Miles Morales is just your average teenager. Dinner every Sunday with his parents, chilling out playing old-school video games with his best friend, Ganke, crushing on brainy, beautiful poet Alicia. He's even got a scholarship spot at the prestigious Brooklyn Visions Academy. Oh yeah, and he's Spider Man.
But lately, Miles's spidey-sense has been on the fritz. When a misunderstanding leads to his suspension from school, Miles begins to question his abilities. After all, his dad and uncle were Brooklyn jack-boys with criminal records. Maybe kids like Miles aren't meant to be superheroes. Maybe Miles should take his dad's advice and focus on saving himself.
As Miles tries to get his school life back on track, he can't shake the vivid nightmares that continue to haunt him. Nor can he avoid the relentless buzz of his spidey-sense every day in history class, amidst his teacher's lectures on the historical "benefits" of slavery and the modern-day prison system. But after his scholarship is threatened, Miles uncovers a chilling plot, one that puts his friends, his neighborhood, and himself at risk.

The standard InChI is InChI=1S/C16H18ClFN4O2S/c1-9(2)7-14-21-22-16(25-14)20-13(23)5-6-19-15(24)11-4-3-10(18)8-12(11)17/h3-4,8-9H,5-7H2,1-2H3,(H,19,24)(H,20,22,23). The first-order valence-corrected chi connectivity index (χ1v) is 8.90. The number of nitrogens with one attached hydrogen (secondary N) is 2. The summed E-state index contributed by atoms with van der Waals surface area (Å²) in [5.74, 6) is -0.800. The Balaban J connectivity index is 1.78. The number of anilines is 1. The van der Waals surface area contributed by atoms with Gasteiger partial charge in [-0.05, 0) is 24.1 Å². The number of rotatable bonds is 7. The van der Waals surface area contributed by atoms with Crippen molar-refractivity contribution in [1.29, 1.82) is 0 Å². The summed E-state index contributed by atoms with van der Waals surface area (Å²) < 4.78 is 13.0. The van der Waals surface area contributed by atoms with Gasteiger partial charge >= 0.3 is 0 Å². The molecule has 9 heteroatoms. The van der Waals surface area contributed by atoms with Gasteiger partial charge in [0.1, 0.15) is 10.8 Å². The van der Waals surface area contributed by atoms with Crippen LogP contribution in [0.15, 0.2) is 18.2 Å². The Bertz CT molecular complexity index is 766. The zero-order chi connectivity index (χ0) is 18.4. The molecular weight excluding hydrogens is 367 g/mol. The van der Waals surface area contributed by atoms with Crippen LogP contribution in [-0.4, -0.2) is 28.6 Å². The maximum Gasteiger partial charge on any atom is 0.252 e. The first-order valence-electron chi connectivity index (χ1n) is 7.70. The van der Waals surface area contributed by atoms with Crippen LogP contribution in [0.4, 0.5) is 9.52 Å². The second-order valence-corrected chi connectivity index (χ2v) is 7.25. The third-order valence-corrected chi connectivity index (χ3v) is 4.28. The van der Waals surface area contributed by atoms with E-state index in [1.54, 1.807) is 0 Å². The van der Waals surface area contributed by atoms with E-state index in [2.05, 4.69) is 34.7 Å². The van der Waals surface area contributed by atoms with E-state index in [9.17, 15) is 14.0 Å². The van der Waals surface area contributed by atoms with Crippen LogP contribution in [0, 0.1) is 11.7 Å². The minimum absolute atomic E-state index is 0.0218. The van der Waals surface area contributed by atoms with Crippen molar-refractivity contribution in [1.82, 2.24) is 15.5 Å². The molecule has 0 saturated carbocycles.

It's time for Miles to suit up.
Jessica has just faced her greatest fears - her most dangerous enemy - and won! Surely everything is smooth sailing from here? Nope! Instead she finds a corpse in her office - the body of a woman who came to Jessica for help years ago with a case Jessica failed to solve. And now she's being framed for the woman's murder! As Jessica reopens her investigation in hopes of bringing Dia Sloane's killer to justice, she finds herself caught in the web of a serial killer intent on murdering women with powers. Can Jessica figure out how all the pieces connect before the killer claims their next victim? The Sorcerer Supreme, Doctor Strange, is not being helpful - shocker. But how is monster hunter extraordinaire Elsa Bloodstone tied up in this whole mess?
In reading this book, I discovered that I like the Jessica Jones storylines because of the mysteries she solves and her hardcore character. I don't like it whenever a superhero shows up. To me, that's cheesy. Blind Spot was good on its own, but not nearly as awesome as Alias. In spite of all of the superhero-y stuff in this book, I enjoyed the mystery and how it turned out. I personally didn't see the end coming, but maybe that's because I am not a superhero person. Finally, I enjoyed the art in the book, too. Honestly, if I don't enjoy the art, I give up within just a few pages. Art is essential to enjoying graphic novels and comics. Blind Spot didn't disappoint!
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Guy Main Character